History

In 1995, the Institute for Learning was founded by Lauren Resnick, an internationally renowned cognitive psychologist and senior scientist at the Learning Research and Development Center at the University of Pittsburgh. At the time, the education community focused on developing standards, not on how to ensure students could meet them. As a leader in the standards movement, state policy makers and urban superintendents approached Resnick, who asked her to address this gap. She created the IFL to help schools and school systems provide opportunities for all students to reach or exceed world-class standards. Her first task was to assemble a team of expert practitioners and school and district leaders. They began by pulling together decades of learning research to develop the Principles of Learning. These nine principles are the foundation of the IFL’s work and provide a common lens for analyzing and improving teaching and learning. Lauren retired as co-director of the IFL in 2016.

The current IFL leadership team includes:

Anthony Petrosky, Co-director (2012 – Present)

Petrosky is a professor in the English department and Associate Dean at the School of Education at the University of Pittsburgh. As an award-winning poet and nationally recognized expert in assessment and instruction, Petrosky was instrumental in advancing the IFL’s work in disciplinary literacy, and curriculum and assessment design. He has worked with professional learning and curriculum development in English and literacy for school and district leaders in the public schools of Austin, Boston, Dallas, Denver, El Paso, New York City, Fort Worth, Prince George’s County, and Pittsburgh. He headed up the design team to develop assessment prototypes in English language arts and literacy for the Partnership for Assessment of Readiness for College and Career (PARCC). He was the principal investigator and co-director of the Early Adolescence English Language Arts Assessment Development Lab for the National Board for Professional Teaching Standards that developed the first national board certification for English teachers. He has also served as co-director of the Western Pennsylvania Writing Project. He was a senior researcher for the MacArthur Foundation’s Higher Literacies Studies, where he was responsible for conducting and writing case studies on literacy efforts in the Denver, Pittsburgh, Toronto, and Ruleville and Mound Bayou school districts in the Mississippi Delta. He is past chair of the National Council of Teachers of English (NCTE) Committee on Research and a past elected member of the NCTE Research Foundation.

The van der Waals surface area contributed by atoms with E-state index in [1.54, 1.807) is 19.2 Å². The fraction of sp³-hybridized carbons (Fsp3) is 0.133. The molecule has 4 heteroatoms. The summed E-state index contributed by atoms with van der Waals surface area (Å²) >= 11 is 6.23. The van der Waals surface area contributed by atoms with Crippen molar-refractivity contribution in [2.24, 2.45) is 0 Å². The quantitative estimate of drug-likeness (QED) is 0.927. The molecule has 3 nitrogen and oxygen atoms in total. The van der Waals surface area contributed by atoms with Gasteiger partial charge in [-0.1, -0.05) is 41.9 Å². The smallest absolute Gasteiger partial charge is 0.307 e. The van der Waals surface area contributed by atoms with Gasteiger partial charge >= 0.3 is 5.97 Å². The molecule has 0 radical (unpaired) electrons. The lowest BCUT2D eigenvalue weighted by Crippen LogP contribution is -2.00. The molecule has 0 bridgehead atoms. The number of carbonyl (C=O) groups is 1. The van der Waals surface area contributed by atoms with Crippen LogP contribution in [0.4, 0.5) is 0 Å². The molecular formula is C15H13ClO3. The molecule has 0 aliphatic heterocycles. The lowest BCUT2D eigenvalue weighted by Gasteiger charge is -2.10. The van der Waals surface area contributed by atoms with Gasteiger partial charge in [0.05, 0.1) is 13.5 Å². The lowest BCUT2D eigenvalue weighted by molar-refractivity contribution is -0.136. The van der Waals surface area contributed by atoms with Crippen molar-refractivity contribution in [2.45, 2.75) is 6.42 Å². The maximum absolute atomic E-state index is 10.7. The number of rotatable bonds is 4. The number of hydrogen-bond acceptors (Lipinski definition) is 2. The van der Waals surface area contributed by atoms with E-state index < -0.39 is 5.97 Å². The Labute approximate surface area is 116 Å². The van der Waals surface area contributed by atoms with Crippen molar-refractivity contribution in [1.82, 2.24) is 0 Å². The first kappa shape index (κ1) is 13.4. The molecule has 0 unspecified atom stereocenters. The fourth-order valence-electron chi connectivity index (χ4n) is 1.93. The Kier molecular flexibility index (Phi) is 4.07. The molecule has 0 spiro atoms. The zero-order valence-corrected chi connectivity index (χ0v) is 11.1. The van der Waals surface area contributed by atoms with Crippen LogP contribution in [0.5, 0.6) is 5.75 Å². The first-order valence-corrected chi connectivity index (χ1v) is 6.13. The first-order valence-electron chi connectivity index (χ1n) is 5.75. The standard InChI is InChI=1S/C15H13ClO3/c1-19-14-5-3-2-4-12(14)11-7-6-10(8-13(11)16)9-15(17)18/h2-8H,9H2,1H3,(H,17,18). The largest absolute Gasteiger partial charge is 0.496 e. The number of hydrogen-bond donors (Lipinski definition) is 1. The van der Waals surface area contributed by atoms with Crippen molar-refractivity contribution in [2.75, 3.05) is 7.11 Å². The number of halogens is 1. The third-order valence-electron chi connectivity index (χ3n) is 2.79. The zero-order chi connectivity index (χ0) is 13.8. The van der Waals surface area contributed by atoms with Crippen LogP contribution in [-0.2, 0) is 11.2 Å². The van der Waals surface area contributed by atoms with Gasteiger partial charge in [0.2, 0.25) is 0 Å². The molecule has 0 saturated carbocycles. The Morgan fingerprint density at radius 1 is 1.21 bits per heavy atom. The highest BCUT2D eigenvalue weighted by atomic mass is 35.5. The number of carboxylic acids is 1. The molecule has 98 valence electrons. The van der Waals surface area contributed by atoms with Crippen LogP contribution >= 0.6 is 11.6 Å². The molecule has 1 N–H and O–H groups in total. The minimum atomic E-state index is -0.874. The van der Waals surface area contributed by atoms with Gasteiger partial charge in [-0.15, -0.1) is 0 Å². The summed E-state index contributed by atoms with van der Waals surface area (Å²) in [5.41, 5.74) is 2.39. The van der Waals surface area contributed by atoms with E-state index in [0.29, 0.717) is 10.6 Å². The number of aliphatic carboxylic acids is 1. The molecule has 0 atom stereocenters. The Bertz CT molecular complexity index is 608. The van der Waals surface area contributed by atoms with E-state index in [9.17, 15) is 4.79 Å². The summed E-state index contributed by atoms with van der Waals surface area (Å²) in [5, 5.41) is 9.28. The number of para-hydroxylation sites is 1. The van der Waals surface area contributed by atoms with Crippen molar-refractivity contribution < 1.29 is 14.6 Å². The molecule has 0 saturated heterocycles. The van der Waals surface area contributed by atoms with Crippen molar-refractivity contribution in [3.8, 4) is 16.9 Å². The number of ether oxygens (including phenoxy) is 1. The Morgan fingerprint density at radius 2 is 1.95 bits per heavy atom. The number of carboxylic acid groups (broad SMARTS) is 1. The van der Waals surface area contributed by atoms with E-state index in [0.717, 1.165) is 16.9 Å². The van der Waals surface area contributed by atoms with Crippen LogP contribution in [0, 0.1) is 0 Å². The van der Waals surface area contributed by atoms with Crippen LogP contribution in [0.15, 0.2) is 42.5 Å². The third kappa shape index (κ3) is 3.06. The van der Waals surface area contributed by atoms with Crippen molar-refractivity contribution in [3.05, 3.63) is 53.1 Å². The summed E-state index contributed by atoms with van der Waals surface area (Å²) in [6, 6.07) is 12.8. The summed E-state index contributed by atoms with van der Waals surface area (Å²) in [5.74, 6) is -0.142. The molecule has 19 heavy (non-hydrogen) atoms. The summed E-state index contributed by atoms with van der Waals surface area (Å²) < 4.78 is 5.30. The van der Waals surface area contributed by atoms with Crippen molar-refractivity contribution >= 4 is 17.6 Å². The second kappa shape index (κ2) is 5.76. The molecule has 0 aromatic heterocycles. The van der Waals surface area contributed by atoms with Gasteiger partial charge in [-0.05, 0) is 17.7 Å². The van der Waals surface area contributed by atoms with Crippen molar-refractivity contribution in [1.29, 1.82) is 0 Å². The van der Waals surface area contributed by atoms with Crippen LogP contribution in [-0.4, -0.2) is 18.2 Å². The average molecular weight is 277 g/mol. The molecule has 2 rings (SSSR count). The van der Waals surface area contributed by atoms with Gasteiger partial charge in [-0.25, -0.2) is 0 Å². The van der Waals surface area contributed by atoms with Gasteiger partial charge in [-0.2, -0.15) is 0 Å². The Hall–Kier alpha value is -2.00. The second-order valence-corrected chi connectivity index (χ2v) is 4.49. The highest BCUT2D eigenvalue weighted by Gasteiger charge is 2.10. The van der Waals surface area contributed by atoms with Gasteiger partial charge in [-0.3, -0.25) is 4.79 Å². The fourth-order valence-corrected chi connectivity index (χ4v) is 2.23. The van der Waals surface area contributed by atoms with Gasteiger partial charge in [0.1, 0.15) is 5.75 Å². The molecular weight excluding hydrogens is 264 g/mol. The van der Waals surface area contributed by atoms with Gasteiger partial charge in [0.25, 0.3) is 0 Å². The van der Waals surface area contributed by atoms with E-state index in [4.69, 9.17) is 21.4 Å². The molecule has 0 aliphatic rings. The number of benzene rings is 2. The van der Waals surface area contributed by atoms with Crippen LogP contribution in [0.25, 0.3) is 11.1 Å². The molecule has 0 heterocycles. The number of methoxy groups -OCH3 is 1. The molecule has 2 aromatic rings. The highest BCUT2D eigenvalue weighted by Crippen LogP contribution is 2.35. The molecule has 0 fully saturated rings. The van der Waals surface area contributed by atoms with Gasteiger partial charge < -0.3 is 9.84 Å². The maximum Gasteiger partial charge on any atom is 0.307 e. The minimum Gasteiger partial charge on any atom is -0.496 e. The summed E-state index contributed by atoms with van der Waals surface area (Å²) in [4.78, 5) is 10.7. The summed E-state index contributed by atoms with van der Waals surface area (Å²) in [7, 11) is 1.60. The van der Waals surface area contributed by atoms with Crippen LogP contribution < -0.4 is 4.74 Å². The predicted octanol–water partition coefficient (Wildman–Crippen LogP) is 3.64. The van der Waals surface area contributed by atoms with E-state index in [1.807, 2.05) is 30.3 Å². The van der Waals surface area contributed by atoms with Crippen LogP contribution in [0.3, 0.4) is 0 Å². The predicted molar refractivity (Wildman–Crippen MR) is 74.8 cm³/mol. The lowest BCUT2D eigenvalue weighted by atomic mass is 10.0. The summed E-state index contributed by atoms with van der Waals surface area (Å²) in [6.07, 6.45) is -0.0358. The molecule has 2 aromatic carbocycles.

Chris Schunn, Co-director (2016 – Present)

Christian Schunn is a senior scientist at the Learning Research & Development Center and a professor of Psychology, Learning Sciences and Policy, and Intelligent Systems at the University of Pittsburgh. Most recently, he has joined the leadership team at the Institute for Learning. Having obtained over $80M in federal grants, he has led many research and design projects in science, mathematics, engineering, technology, and writing education. His current research interests include STEM and learning, neuroscience of complex learning, peer interaction and instruction, and engagement and learning. He also launched a startup called Peerceptiv, based upon his research on technology-based peer assessment in high school and college settings.

Lindsay Clare Matsumura, Co-director (2017 – Present)